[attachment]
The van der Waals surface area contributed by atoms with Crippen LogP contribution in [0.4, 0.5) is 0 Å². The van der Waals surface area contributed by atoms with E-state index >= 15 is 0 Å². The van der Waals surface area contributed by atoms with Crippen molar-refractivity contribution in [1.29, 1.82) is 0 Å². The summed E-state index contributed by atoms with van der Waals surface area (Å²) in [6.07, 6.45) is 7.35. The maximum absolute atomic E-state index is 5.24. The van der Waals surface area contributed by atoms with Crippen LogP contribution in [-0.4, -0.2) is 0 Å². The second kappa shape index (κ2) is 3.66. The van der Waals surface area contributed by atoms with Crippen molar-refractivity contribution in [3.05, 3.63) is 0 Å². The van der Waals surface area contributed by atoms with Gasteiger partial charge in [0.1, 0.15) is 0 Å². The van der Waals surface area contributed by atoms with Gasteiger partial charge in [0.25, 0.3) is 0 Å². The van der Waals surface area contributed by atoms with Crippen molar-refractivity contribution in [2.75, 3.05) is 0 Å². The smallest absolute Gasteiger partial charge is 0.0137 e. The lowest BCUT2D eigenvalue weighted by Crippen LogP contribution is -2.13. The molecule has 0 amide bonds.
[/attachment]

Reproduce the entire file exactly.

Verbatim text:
The van der Waals surface area contributed by atoms with Crippen LogP contribution in [0.4, 0.5) is 0 Å². The van der Waals surface area contributed by atoms with E-state index >= 15 is 0 Å². The van der Waals surface area contributed by atoms with Crippen molar-refractivity contribution in [1.29, 1.82) is 0 Å². The summed E-state index contributed by atoms with van der Waals surface area (Å²) in [6.07, 6.45) is 7.35. The maximum absolute atomic E-state index is 5.24. The van der Waals surface area contributed by atoms with Crippen LogP contribution in [-0.4, -0.2) is 0 Å². The second kappa shape index (κ2) is 3.66. The van der Waals surface area contributed by atoms with Crippen molar-refractivity contribution in [3.05, 3.63) is 0 Å². The van der Waals surface area contributed by atoms with Gasteiger partial charge in [0.1, 0.15) is 0 Å². The van der Waals surface area contributed by atoms with Gasteiger partial charge in [0.25, 0.3) is 0 Å². The van der Waals surface area contributed by atoms with Crippen molar-refractivity contribution in [2.75, 3.05) is 0 Å². The smallest absolute Gasteiger partial charge is 0.0137 e. The lowest BCUT2D eigenvalue weighted by Crippen LogP contribution is -2.13. The molecule has 0 amide bonds.